Article

The cost-effectiveness of varicella and combined varicella and herpes zoster vaccination programmes in the United Kingdom.

Immunisation, Hepatitis and Blood Safety Department, Health Protection Agency, LondonNW9 5EQ, UK.
Vaccine (Impact Factor: 3.77). 11/2011; 30(6):1225-34. DOI: 10.1016/j.vaccine.2011.11.026
Source: PubMed

ABSTRACT Despite the existence of varicella vaccine, many developed countries have not introduced it into their national schedules, partly because of concerns about whether herpes zoster (HZ, shingles) will increase due to a lack of exogenous boosting. The magnitude of any increase in zoster that might occur is dependent on rates at which adults and children mix - something that has only recently been quantified - and could be reduced by simultaneously vaccinating older individuals against shingles. This study is the first to assess the cost-effectiveness of combined varicella and zoster vaccination options and compare this to alternative programmes.
The cost-effectiveness of various options for the use of varicella-zoster virus (VZV) containing vaccines was explored using a transmission dynamic model. Underlying contact rates are estimated from a contemporary survey of social mixing patterns, and uncertainty in these derived from bootstrapping the original sample. The model was calibrated to UK data on varicella and zoster incidence. Other parameters were taken from the literature. UK guidance on perspective and discount rates were followed. The results of the incremental cost-effectiveness analysis suggest that a combined policy is cost-effective. However, the cost-effectiveness of this policy (and indeed the childhood two-dose policy) is influenced by projected benefits that accrue many decades (80-100 years or more) after the start of vaccination. If the programme is evaluated over shorter time frames, then it would be unlikely to be deemed cost-effective, and may result in declines in population health, due to a projected rise in the incidence of HZ. The findings are also sensitive to a number of parameters that are inaccurately quantified, such as the risk of HZ in varicella vaccine responders.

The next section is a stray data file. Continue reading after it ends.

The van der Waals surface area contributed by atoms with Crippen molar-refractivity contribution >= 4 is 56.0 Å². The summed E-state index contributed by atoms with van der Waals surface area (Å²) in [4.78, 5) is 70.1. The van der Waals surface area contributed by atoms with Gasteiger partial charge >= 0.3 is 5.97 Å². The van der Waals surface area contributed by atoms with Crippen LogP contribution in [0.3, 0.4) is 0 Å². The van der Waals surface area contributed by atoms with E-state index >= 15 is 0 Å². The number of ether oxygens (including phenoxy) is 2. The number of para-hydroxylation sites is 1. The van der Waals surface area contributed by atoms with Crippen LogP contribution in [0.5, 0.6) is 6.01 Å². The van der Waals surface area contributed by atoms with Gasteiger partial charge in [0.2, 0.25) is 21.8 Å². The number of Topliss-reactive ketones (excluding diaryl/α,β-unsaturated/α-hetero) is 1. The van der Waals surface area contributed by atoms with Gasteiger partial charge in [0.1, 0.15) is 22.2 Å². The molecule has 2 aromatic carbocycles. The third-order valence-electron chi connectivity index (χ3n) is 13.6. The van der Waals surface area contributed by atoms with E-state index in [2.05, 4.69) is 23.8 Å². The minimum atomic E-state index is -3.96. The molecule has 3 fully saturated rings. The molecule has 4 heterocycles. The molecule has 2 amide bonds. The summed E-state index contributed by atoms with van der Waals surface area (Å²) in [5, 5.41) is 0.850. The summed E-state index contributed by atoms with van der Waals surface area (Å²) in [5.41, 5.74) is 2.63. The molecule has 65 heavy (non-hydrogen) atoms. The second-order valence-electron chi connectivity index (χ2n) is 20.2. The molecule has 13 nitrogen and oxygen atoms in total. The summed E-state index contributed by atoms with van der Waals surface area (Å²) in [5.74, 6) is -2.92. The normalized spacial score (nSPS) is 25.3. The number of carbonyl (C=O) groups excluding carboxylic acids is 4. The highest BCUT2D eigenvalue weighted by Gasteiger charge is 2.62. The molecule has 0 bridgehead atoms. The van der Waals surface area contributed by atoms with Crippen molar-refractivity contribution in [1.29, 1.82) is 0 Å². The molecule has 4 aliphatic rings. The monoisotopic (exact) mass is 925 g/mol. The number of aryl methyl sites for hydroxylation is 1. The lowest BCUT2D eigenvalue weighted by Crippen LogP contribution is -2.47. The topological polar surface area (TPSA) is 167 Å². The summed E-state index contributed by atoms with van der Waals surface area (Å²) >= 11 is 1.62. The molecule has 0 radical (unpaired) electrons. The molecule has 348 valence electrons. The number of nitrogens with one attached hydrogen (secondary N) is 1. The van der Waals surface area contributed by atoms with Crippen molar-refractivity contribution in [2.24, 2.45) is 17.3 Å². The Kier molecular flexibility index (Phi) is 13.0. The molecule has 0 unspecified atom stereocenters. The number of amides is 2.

Policy makers should be aware of the potential negative benefits in the first 30-50 years after introduction of a childhood varicella vaccine. This can only be partly mitigated by the introduction of a herpes zoster vaccine. They have to decide how they value the potential benefits beyond this time to consider childhood vaccination cost effective.

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